It is well known in psychology that sounds that are perceived as close to you demand attention. Distant sounds can be ignored. This fact was taken for granted in old theaters – designed for Shakespeare or Vaudeville. The importance of dramatic clarity is known to every drama and film director, who demand that theaters be dry, and that cinemas utilize highly directional loudspeakers for the reproduction of dialog. In the quest for reverberation, many modern concert halls and operas have a beautiful resonance, but it is difficult to hear inner voices over most of the seats. The audience will enjoy the performance, and there are always a few good seats if you can manage to get a ticket for them. But in the long run excess reverberation may be dangerous. Classical music recordings provide good clarity; people will not buy them if they sound too distant. I believe that if current concert hall designs delivered real clarity along with sufficient reverberation, more people would be attracted to the concert experience. Halls that achieve this balance exist, but they are rare.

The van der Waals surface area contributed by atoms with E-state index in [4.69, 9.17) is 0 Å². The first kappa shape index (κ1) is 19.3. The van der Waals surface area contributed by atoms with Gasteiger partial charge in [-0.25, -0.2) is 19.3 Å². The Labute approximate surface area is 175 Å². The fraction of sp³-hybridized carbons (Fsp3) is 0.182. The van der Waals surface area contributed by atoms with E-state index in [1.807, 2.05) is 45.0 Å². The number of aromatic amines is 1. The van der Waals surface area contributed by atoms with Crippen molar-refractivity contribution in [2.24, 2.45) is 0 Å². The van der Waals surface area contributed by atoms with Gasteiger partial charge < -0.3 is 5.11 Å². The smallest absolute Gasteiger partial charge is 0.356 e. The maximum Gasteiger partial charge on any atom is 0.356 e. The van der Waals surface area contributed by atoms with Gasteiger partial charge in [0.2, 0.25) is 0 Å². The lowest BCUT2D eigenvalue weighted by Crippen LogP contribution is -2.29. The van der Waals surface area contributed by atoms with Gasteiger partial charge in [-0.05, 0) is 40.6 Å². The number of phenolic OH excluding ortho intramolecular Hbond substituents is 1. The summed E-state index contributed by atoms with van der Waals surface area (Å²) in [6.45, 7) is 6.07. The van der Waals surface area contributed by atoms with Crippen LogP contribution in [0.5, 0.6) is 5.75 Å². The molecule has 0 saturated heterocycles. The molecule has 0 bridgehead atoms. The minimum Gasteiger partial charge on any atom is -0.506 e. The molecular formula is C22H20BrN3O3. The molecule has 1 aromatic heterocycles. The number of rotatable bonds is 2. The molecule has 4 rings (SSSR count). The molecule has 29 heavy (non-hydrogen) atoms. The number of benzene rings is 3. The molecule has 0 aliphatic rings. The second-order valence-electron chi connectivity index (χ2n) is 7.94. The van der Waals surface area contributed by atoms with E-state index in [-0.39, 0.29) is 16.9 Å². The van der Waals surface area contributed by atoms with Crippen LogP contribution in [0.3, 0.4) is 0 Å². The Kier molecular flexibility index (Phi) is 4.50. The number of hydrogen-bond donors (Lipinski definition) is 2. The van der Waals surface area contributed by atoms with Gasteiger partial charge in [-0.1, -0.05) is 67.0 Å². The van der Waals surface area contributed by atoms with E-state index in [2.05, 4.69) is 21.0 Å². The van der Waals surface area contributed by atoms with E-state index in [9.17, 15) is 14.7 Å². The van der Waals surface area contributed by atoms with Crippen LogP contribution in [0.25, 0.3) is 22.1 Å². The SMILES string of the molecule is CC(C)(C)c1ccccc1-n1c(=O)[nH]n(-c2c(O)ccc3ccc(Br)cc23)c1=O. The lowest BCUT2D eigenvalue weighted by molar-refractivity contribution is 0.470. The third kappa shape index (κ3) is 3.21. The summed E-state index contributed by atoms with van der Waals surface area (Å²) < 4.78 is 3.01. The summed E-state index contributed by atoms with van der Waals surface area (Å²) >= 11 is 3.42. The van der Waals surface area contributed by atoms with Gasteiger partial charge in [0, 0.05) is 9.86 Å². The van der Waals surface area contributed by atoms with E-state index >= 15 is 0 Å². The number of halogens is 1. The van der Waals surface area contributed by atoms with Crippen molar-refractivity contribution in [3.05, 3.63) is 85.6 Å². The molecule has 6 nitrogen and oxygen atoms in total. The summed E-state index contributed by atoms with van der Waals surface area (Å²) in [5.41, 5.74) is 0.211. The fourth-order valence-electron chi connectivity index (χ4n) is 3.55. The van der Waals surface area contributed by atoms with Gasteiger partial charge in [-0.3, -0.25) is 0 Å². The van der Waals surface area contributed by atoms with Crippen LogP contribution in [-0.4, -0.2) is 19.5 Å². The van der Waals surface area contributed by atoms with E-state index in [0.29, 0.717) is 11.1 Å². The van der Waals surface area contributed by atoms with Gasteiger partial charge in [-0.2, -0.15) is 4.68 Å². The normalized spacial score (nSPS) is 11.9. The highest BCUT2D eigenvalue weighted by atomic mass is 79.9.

There is a scientific basis for the kind of clarity that demands our attention. At a recent concert I was sitting about 15 feet from the cellist in a string trio as he tuned his instrument. To my surprise, I could hear the change in pitch as he adjusted the fine tuner on his D string one-quarter turn. A few rows further back and I would not have been able to do it. Our wonderful ears use at least two methods to detect pitch and timbre, but our extraordinary abilities to hear fine details of pitch, timbre, direction, and distance of several instruments at the same time depends on the distinctness to which we can hear the direct sound from the instruments. The most sensitive mechanism for these perceptions relies on the phase coherence of tone harmonics, particularly those in the speech intelligibility bands from 1000Hz to 6000Hz. These phases get scrambled by reflections. Early reflections (which tend to be the strongest) are particularly harmful. As the harmonics lose their coherence our perception of the sound goes from “near” to “far,” our ability to hear details of intonation is lost, and inner voices become inaudible. The sound has achieved “blend” but our attention can wander.